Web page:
The collective consciousness shift: your monthly dose of climate goodness

It’s that time again. Time to put away our newly-altered Atlas to reflect shrinking ice sheets and turn away from the barrage of stories on drought and wildfires, stories that seem to point to a rapidly changing world. Yet while climate change is certainly a big deal, it’s also true that in the media if it bleeds, it leads. Hence we see the repeated publication of the shocking, the tragic and the scary. That’s why we’ve created a special forum here to, at least on a monthly basis, document the positive when it comes to climate change. The good is there; the movement is building. We just have to dig a little deeper than the headlines to find proof of it:

    • FullSizeRenderDivestment is so in right now: CalSTRS (the largest pension in the U.S. and investment committee of the $190.8 billion California State Teachers’ Retirement System) is actively researching how best to divest from coal companies. They’ve been willing to take this step before: divesting from South Africa in 1986 to take a stand against apartheid, from automatic firearms manufacturers following the Sandy Hook tradegy, from Sudan in response to the war in Darfur, from the tobacco industry, and from Iran. CalSTRS has a history of doing what’s right—even when such bold moves may result in investment losses in the short term. Check out our previous good news posts to see who else is following the fossil fuel and coal divestment trend.
    • President Obama and the game-changing Clean Power Plan: President Obama recently unveiled his Clean Power Plan, illustrating how the U.S. will lead global efforts to address climate change by setting the first-ever carbon pollution standards for power plants. The Clean Power Plan sets achievable standards to reduce carbon dioxide emissions by 32 percent from 2005 levels by 2030. In addition to the greatness of the plan in itself, I’ll just say it: President Obama’s address on the plan was simply beautiful. He went off script at one point, stating, “The kinds of criticisms that you’re going to hear are simply excuses for inaction.  They’re not even good business sense.  They underestimate American business and American ingenuity.” He later stated, “…our planet is as beautiful as ever.  It still looks blue.  And it’s as vast, but also as fragile, as miraculous as anything in this universe. …We only get one home.  We only get one planet.  There’s no plan B.” Watch his full address here.
    • Proof that fighting climate change helps the economy: Last month the Analysis Group released a report showing that nine northeastern states have seen significant boosts in their economies, following implementation of a regional program that caps climate pollution from power plants. The report, The Economic Impacts of the Regional Greenhouse Gas Initiative on Nine Northeast and Mid-Atlantic States, finds that in the last three years the northeastern states have created 14,000 new jobs and saved consumers $460 million on their energy bills, all while cutting power plant carbon pollution by more than a third. This in itself proves that while climate change presents a great threat to our way of life, it also represents a tremendous economic opportunity. And the more tangible examples we have to prove this argument true, the more progress we can make toward safeguarding a healthy climate for all.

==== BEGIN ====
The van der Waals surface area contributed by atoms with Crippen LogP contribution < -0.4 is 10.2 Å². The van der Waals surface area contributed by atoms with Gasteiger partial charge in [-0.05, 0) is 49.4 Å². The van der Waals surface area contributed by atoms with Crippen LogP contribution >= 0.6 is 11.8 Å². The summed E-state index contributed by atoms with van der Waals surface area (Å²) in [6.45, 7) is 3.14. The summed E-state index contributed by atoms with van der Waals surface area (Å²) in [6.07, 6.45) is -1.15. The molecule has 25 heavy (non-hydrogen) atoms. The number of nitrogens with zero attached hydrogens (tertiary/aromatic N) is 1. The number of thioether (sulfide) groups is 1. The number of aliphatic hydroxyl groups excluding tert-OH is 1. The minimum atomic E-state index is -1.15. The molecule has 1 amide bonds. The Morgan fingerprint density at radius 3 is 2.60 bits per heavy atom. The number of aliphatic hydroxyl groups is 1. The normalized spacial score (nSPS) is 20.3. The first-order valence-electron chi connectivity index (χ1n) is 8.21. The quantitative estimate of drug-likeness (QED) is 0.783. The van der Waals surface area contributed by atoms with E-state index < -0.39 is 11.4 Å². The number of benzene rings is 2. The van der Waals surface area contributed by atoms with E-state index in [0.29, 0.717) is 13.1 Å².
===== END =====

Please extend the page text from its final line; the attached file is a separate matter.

• It’s kind of a “duh” at this point—energy efficiency saves: Here at home we’re also reaping the financial benefits of a cleaner economy. The Energy Trust of Oregon’s 2014 annual report shows that energy efficiency and renewable energy programs–funded by a public purpose charge–helped save Oregon customers $6.8 million in 2014 through projects at more than 17,000 locations. “Customers’ energy-saving and renewable power projects put money back into their pockets and also grew Oregon’s clean energy economy by $247 million,” according to a press release from Energy Trust.

So yes, the climate is changing. But so is the climate around climate change. All sorts of communities are taking part in the movement, therein highlighting that we’re part of a unique culture shift, a shift in our collective consciousness. Increasingly, we’re recognizing our role in not just adapting to a changing world, but in mitigating the causes of what warms it in the first place. As President Barack Obama said in his recent address on the Clean Power Plan, climate change is not an issue for another generation—it’s ours. And we seem to be embracing that fact not only because of its urgency, but because of its possibility as well.

– Devon Downeysmith, Climate Communications & Outreach Manager
Have ideas for monthly climate good news? Email me.

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